Lane: I don’t know. I feel like they were both… I would think that everyone is just better at things than me, as far as preparation and all of that. They were just game from the jump, and when it came down to the rehearsals we would do, I wasn’t really used to, and maybe not even confident kind of in the beginning to guise so deep into the script when we weren’t filming. To play off people who really are going all the way each time, it kind of builds something up in you. I think they were both perfect for the characters. I think Patrick really nailed Daniel, and I think Miles just had so many different versions of his emotions for Luke that it really was cool to experience it.
THE BEAT: I don’t think you have any scenes with her, but did you get to meet Mary Stuart Masterson?
Lane: Did I get to meet her? I think I met her… I didn’t say “hey” to her but I got to overhear her and her Miles having their phone conversation, but our worlds really didn’t mix unfortunately.
THE BEAT: That’s too bad. Are you familiar with her work in the ‘80s at all? Have you seen any of her movies?
Lane: I actually haven’t. I’ve heard of them but I haven’t seen any of her movies, I don’t think.
THE BEAT: If you’d seen Some Kind of Wonderful, then you’d be amazed that Adam got her for this movie, since she hasn’t done very much lately.
Lane: That’s definitely what I heard. I know she was a prize on set.
THE BEAT: You were in two of my favorite movies at Sundance in 2018, Hearts Beat Loud and The Miseducation of Cameron Post. Since American Honey, you’re not doing three or four movies a year, so are you being very selective? What are you looking for in a project?
Lane: Yeah, I am pretty selective, because in a way, I don’t know, there’s nothing in me that wants to … just the way I act, the only way I really know how is, I really have to feel the character. I really have to be able to tap into something that I can connect with or else, I’m just a blank slate. There’s just no way I’m going to be able to give anything unless I feel it. I guess I’m really picky when it comes to the projects that I want to do and where I put my energy, especially if it’s gonna bring something out of me that’s not really going to be easy to just erase from my mind when I’m done filming. I don’t just walk off the set and go, “Okay, everything’s great now.” So I’m just very picky when it comes to what I’m doing, because it’s a lot of energy. It takes a lot from you, so I don’t want to give it to anything.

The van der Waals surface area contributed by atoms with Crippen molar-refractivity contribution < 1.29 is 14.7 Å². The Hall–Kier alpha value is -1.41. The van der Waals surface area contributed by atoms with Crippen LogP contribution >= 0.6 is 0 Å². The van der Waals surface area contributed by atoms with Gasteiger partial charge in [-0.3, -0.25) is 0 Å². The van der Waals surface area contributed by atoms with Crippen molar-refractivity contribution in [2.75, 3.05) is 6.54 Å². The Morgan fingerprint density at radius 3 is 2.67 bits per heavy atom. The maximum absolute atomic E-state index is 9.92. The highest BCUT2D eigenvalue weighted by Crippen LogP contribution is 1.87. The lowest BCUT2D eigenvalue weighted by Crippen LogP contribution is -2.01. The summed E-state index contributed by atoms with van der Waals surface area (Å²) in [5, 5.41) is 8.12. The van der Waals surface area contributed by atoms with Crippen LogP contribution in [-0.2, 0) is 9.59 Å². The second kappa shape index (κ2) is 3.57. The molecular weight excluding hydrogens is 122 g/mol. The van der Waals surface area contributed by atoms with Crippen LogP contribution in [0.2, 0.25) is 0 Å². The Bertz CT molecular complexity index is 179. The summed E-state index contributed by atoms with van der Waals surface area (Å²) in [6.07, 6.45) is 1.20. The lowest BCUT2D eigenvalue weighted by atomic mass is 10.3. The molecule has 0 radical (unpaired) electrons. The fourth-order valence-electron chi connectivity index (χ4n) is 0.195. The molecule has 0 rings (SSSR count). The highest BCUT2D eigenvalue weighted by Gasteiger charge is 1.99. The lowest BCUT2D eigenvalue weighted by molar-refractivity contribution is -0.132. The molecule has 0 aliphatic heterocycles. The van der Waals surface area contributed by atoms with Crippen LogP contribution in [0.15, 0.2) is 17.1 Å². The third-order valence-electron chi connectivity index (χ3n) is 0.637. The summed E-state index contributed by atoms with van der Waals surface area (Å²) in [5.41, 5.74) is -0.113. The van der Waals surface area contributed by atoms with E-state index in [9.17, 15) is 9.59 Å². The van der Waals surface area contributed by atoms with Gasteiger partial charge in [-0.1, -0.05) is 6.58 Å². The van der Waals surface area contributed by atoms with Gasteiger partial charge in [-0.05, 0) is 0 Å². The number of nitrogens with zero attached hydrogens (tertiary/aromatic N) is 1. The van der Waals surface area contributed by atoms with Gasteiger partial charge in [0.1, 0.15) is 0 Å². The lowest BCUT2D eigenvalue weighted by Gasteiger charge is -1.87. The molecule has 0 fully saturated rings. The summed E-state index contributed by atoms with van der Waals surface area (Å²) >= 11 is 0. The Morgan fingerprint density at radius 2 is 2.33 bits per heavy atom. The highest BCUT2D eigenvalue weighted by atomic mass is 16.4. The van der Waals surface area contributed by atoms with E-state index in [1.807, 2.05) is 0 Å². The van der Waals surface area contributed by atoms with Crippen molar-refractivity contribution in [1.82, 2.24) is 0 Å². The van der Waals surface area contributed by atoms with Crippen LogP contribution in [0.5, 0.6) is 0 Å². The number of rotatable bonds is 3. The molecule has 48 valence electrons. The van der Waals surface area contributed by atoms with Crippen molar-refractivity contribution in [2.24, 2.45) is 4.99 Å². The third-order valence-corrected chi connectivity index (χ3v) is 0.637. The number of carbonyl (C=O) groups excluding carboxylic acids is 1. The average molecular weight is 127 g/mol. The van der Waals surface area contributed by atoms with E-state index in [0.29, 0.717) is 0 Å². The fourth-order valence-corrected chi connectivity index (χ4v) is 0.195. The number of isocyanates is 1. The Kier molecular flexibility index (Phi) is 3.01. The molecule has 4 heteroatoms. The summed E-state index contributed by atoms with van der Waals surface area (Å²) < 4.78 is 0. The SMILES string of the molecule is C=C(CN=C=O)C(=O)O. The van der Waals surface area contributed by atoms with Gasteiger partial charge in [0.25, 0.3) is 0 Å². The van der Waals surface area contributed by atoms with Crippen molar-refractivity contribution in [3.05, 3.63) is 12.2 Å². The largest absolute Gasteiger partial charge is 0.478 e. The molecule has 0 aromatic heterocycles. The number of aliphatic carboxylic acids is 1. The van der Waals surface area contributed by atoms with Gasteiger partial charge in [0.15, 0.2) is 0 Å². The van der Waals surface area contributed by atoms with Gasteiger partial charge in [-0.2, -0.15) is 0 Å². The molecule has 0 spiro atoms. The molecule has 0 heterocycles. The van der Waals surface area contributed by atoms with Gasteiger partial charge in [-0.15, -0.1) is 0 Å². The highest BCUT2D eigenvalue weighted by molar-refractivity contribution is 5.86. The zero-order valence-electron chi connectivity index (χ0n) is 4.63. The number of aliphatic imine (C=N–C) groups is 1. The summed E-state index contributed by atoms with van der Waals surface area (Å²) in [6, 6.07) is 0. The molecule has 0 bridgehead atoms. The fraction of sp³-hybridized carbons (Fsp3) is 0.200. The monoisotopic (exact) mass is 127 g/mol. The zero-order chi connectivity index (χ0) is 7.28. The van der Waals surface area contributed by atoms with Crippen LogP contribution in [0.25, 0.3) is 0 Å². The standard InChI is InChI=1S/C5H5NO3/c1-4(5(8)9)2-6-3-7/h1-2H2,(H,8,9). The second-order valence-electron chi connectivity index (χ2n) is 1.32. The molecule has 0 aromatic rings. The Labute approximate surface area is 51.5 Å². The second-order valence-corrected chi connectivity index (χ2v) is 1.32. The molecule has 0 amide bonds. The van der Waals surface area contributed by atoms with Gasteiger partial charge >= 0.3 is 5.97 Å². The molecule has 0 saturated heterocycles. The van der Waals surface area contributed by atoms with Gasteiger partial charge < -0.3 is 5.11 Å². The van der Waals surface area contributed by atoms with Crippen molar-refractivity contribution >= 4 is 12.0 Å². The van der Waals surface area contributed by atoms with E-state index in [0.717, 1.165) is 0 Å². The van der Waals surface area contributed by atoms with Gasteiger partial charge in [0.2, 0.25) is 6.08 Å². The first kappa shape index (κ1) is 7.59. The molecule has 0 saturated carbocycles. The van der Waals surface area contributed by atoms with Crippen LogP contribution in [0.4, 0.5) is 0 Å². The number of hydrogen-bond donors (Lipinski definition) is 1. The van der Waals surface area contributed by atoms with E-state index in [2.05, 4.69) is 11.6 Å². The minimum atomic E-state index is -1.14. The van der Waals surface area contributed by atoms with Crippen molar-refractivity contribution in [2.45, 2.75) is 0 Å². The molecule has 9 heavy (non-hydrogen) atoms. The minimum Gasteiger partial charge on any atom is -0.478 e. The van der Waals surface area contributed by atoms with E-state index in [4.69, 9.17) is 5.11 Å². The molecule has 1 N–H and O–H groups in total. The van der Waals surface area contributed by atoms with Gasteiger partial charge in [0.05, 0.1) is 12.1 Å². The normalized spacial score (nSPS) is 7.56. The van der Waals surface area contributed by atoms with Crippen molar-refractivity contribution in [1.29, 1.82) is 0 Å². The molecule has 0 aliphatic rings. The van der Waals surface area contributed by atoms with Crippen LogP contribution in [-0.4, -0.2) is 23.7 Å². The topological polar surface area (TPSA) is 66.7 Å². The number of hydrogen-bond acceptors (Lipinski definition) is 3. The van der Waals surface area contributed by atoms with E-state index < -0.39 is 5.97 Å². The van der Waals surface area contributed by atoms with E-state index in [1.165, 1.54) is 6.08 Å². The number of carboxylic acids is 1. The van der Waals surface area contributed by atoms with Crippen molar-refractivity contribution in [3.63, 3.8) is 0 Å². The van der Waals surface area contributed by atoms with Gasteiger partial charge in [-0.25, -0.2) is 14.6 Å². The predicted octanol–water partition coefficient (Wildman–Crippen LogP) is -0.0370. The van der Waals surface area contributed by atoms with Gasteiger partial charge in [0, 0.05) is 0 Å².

THE BEAT: Would you like to get to the point where you can be like some actors where they can literally just turn it on and off that easily? I guess it’s easier when you’ve been acting for twenty or thirty years.
Lane: I think that’s definitely a skill within itself. On this latest thing that I was working on, sometimes being able to rely on skill vs. just your own emotional connection to it, because it’s draining. That’s basically how you build the longevity. I feel like you can continue to keep going if you know how to sometimes rely on what you know vs. everything stirring inside of you. So that would be something I would like to… if I’m going to continue this, that would be good to do.
THE BEAT: What’s this movie you’re doing with Justin Kelly with a strange name… Weetzie Bat? Is that something you’ve finished shooting?
Lane: No, that hasn’t happened at all yet.
THE BEAT: Can you tell me what that’s about or what got you into that movie?
Lane: It’s something that’s so far away for me right now that I don’t necessarily want to speak on it, but it’s based on a really good novel, and I think that it’s characters that a lot of young adults would be really interested in and kind of a cool Y.A. novel story.
THE BEAT: I like Anya Taylor-Joy, too, so it should be interesting.
Lane: No, she’s great.
THE BEAT: Have you shot anything since making this? This was obviously at SXSW, and Hellboy came out in April or May, so have you been working on anything this year we might see in 2020?
Lane: I was just shooting in Chicago a TV series for Amazon called Utopia, and that should be coming out next year, hopefully. That’s one I’m really excited about. It’s the American version of a British show, so I’ll be looking forward to that. We just finished.
THE BEAT: Is that your first recurring role on a TV series?
Lane: Yes. I’m terrified to do television. (laughs) It’s such a commitment as far as you don’t know how your character is going to evolve, and like I said, I’m a very picky person. This one is obviously very special for me to jump on.
THE BEAT: It must be nice to develop a character more and have it evolve.
Lane: Definitely. I think that’s probably one of my favorite parts about it is you really did have time to build along as you go, and hopefully continue to. Yeah, that’s a really unique part about television.